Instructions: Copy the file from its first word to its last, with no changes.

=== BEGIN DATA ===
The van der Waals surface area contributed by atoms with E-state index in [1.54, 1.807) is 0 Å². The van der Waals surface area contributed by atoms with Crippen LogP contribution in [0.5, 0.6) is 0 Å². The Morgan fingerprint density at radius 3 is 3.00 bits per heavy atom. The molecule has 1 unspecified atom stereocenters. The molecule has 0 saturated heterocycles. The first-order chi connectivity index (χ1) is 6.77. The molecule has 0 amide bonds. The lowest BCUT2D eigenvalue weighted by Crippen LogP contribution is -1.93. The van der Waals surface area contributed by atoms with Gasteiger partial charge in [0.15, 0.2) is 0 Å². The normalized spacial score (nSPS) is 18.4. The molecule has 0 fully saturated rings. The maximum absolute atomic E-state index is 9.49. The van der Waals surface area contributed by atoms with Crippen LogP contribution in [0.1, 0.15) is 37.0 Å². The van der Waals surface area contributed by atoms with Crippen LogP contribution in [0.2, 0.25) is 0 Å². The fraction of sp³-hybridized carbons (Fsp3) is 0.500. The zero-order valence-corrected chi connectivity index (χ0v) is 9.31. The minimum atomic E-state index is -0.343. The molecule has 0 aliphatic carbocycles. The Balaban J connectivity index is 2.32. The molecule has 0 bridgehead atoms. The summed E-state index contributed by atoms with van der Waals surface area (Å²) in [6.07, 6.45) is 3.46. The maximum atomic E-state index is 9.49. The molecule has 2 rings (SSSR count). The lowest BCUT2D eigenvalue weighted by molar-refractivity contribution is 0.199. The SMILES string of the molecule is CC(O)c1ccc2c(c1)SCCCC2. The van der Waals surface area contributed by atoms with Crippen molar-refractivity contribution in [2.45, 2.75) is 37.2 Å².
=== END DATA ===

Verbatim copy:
The van der Waals surface area contributed by atoms with E-state index in [1.54, 1.807) is 0 Å². The van der Waals surface area contributed by atoms with Crippen LogP contribution in [0.5, 0.6) is 0 Å². The Morgan fingerprint density at radius 3 is 3.00 bits per heavy atom. The molecule has 1 unspecified atom stereocenters. The molecule has 0 saturated heterocycles. The first-order chi connectivity index (χ1) is 6.77. The molecule has 0 amide bonds. The lowest BCUT2D eigenvalue weighted by Crippen LogP contribution is -1.93. The van der Waals surface area contributed by atoms with Gasteiger partial charge in [0.15, 0.2) is 0 Å². The normalized spacial score (nSPS) is 18.4. The molecule has 0 fully saturated rings. The maximum absolute atomic E-state index is 9.49. The van der Waals surface area contributed by atoms with Crippen LogP contribution in [0.1, 0.15) is 37.0 Å². The van der Waals surface area contributed by atoms with Crippen LogP contribution in [0.2, 0.25) is 0 Å². The fraction of sp³-hybridized carbons (Fsp3) is 0.500. The zero-order valence-corrected chi connectivity index (χ0v) is 9.31. The minimum atomic E-state index is -0.343. The molecule has 0 aliphatic carbocycles. The Balaban J connectivity index is 2.32. The molecule has 0 bridgehead atoms. The summed E-state index contributed by atoms with van der Waals surface area (Å²) in [6.07, 6.45) is 3.46. The maximum atomic E-state index is 9.49. The molecule has 2 rings (SSSR count). The lowest BCUT2D eigenvalue weighted by molar-refractivity contribution is 0.199. The SMILES string of the molecule is CC(O)c1ccc2c(c1)SCCCC2. The van der Waals surface area contributed by atoms with Crippen molar-refractivity contribution in [2.45, 2.75) is 37.2 Å².